Safe places needed for homeless to sleep


There are more homeless people than ever, and safe places to sleep are both essential and in short supply.

Dunedin’s Night Shelter Trust says immediate and long-term solutions are essential.

The Night Shelter currently provides beds, bathroom and laundry facilities for six homeless people. It’s fundraising to provide for six more.

That’s just a temporary solution to a huge, long-term problem. In Dunedin, there are at present about 3,000 homeless people.

“We need a city-wide homelessness solution that makes us all feel proud” the Night Shelter Trust says.

The wider problem involves providing “homes plus the support people needed”.

To achieve this, vision, leadership and financial backing are needed. Those attributes could provide “transformational results” the Trust says.

Immediate need

Right now, the Night Shelter needs $510,000 for building alterations (consent already granted) to enlarge its accommodation.

Limited capacity has seen people turned away and rules developed so people can’t stay too long or too often.

Permanent solutions are elusive. Support to homeless people is intermittent. Some have serious needs.

Some people fall through the cracks: people with challenges such as addiction, illness, mental illness, intellectual disability and convictions. Some homeless people the Trust sees are very young.

While some adults are provided with supported living, others miss out and are “left having to navigate health and social agencies without advocacy” the Trust notes.

Longer term solutions

To better support people, the Trust believes it’s necessary to have case managers with a focus on “relationship building that achieves results”.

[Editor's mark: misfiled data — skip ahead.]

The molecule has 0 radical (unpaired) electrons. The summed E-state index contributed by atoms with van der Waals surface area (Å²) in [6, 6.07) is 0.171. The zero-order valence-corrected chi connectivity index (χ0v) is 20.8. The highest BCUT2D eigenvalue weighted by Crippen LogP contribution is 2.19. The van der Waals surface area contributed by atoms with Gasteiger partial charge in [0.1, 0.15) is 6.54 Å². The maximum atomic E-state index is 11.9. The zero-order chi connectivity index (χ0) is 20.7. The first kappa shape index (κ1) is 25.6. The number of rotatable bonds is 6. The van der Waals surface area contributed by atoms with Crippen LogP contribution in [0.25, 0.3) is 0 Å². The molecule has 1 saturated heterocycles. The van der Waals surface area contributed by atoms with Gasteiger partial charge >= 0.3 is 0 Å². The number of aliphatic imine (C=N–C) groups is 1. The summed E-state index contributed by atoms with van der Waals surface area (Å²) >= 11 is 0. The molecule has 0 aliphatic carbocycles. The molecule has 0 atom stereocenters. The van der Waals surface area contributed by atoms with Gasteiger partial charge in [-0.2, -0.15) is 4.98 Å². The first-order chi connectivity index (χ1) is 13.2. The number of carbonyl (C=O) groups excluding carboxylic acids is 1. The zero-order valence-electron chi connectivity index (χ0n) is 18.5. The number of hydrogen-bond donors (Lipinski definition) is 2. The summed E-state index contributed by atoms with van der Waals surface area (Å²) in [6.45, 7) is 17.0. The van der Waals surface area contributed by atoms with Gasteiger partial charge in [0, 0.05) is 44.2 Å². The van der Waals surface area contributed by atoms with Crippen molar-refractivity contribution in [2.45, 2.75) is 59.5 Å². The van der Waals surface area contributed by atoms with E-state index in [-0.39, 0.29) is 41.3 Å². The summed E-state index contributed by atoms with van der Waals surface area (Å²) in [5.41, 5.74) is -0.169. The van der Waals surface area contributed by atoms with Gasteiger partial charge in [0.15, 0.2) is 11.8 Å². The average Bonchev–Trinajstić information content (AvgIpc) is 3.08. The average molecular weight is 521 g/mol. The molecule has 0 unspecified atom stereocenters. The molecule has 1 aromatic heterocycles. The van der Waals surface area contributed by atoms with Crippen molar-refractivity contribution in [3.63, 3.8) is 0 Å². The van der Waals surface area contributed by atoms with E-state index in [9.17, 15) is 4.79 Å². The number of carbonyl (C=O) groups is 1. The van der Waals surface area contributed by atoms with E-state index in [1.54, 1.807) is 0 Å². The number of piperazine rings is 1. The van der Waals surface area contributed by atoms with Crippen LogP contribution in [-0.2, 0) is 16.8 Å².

Case managers could work to achieve solutions by creating an environment in which their clients can thrive and have control of their lives.

The Dunedin City Council’s objective of functional zero homelessness is heartening, the Trust says. The objective envisions more people leaving the situation than entering it.

One positive way to achieve this could be for the Council to “to take the lead” alongside other agencies to “enable the delivery of a more comprehensive service”.

Another option would be to create a City Mission in Dunedin that’s the equivalent of the Auckland City Mission (ACM).

The ACM’s newly-built facility incorporates the HomeGround apartment building, with its on-site health and social services, along with an outreach service that locates homeless people and enables them to accept help.

At present, Dunedin’s support services could be “quite siloed” because of limited funding and service criteria.

Government support absent

Central government funding for services in the South is “not prioritised” compared with other parts of the country, the Trust says.

It notes no agency in Dunedin is funded to deliver Housing First. That’s the government programme that aims to provide homes and support for people who have been homeless for at least a year.

The number of homes being built by the council and Kainga Ora were also “not enough” says the Trust.

“People are stuck on waiting lists for housing and their situation can deteriorate in the meantime, with flow-on costs to health and mental health services — and prisons.”


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